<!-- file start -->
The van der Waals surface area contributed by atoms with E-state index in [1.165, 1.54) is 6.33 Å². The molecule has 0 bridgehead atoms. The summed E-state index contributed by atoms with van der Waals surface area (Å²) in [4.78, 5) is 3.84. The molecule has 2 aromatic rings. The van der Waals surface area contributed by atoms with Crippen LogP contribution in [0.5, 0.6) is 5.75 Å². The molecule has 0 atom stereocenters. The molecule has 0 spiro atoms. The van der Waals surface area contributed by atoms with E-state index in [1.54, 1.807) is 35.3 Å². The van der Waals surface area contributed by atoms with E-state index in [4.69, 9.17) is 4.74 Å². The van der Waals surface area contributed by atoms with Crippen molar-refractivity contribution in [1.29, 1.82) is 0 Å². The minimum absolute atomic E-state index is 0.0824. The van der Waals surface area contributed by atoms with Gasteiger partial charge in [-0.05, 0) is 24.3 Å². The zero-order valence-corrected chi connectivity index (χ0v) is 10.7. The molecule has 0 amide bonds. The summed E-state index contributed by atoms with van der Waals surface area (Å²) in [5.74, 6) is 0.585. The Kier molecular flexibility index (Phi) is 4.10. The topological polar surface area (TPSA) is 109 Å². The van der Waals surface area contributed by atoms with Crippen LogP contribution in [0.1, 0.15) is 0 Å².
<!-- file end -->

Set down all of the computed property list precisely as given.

The van der Waals surface area contributed by atoms with E-state index in [1.165, 1.54) is 6.33 Å². The molecule has 0 bridgehead atoms. The summed E-state index contributed by atoms with van der Waals surface area (Å²) in [4.78, 5) is 3.84. The molecule has 2 aromatic rings. The van der Waals surface area contributed by atoms with Crippen LogP contribution in [0.5, 0.6) is 5.75 Å². The molecule has 0 atom stereocenters. The molecule has 0 spiro atoms. The van der Waals surface area contributed by atoms with E-state index in [1.54, 1.807) is 35.3 Å². The van der Waals surface area contributed by atoms with E-state index in [4.69, 9.17) is 4.74 Å². The van der Waals surface area contributed by atoms with Crippen molar-refractivity contribution in [1.29, 1.82) is 0 Å². The minimum absolute atomic E-state index is 0.0824. The van der Waals surface area contributed by atoms with Gasteiger partial charge in [-0.05, 0) is 24.3 Å². The zero-order valence-corrected chi connectivity index (χ0v) is 10.7. The molecule has 0 amide bonds. The summed E-state index contributed by atoms with van der Waals surface area (Å²) in [5.74, 6) is 0.585. The Kier molecular flexibility index (Phi) is 4.10. The topological polar surface area (TPSA) is 109 Å². The van der Waals surface area contributed by atoms with Crippen LogP contribution in [0.1, 0.15) is 0 Å².